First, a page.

19-year-old Mirjam (Josefine Frida, known for her role as Noora in the hit Norwegian teen drama SKAM) seems to have it all. She holds multiple world titles as a freestyle disco dancer and is the pride of her modern Christian evangelical church where she is a star performer for their flashy and over-the-top pop performances, as well as a youth group leader.
Beneath the loud music and the glitz and glam of the disco dance world, Mirjam is silently battling with her own demons that begin to affect her performances in dance and she starts to her question her faith. Mirjam’s heavily religious parents decide that the way to “cure” her of her brain and body fighting against her is to further immerse her in faith.
Frida gives a breakthrough performance in her first film role, and her ability to switch from a teen girl suffering in silence to an up-beat world class performer is fantastic. She completely steals the show and carries it all the way to its shaky ending.
With the adults that surround Mirjam all completely engrossed in their often discriminatory beliefs, she falls into a dark and lonely spiral of anxiety and depression that leads her further and further from the hopeful dancer with a bright future that she once was. All the while she is kept in the dark by her mother from the real story of her birth father she knows nothing about, besides the fact that he spent time in jail and sexually abused her cousins, and as assumed in the film, Mirjam herself.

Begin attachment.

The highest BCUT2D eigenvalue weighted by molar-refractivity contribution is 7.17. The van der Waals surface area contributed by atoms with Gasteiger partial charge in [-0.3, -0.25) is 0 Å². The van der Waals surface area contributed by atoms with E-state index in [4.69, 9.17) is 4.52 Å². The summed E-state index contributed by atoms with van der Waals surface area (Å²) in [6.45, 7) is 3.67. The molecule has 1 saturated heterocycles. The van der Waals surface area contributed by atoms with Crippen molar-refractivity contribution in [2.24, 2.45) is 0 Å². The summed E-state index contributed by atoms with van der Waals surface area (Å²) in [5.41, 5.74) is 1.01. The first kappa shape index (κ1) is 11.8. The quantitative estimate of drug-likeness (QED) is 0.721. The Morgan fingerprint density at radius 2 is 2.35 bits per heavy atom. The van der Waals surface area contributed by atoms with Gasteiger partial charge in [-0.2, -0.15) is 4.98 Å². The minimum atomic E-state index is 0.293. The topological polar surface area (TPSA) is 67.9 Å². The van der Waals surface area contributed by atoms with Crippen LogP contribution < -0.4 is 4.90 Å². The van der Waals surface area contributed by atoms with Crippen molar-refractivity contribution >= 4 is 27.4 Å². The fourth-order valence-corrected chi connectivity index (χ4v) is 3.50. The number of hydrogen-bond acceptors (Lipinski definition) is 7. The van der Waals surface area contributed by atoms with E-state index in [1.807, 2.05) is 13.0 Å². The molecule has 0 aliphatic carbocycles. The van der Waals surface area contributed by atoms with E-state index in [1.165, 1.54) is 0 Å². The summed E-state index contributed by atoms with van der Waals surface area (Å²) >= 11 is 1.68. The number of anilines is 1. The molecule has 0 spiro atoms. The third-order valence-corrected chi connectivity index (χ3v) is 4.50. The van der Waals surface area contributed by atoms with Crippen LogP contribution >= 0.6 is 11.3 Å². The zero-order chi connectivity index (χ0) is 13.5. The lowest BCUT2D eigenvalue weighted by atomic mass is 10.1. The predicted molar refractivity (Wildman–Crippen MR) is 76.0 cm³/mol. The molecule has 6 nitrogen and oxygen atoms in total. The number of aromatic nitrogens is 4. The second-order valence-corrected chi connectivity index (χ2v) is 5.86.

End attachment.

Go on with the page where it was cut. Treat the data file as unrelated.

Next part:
It is unfortunate that the direction of the plot often feels lost and the intentions can seem unclear, but despite this, the film presents beautiful cinematography with stunning scenes of the activities of the church, Mirjam’s home life, and the dance world.
Jarring cuts between scenes and an often disjointed storyline reflect Mirjam’s own confusion that surrounds her faith and her family while she is pulled in a million different directions by friends, family, and her own thoughts. The booming music of both the dance competitions and church are followed by strikingly silent shots of a struggling Mirjam while she tries to find solace.
She soon falls into the arms of a church with different beliefs from her own churches, and accepts an invitation to a camp where the kids are told that the extreme acts of self harm and violence they face will help them rid themselves of the devil inside them.
With writer/director Jorunn Myklebust Syversen basing these churches off of real-life megachurches to the likes of Hillsong, it only presents an even more terrifying depiction of the extremely conservative beliefs that Mirjam gets caught up in.
The film struggles with some pacing issues that come along with its jarring editing and strings of scenes that don’t seem to fit together. It does well to an extent in reflecting Mirjam’s struggle as mentioned above, but becomes overdone as it continues for the entire run-time. With an ending that leaves no clear conclusion, we are left to decide for ourselves whether or not Mirjam has truly found her sense of peace, or rather is even further from the happiness she had been desperately searching for.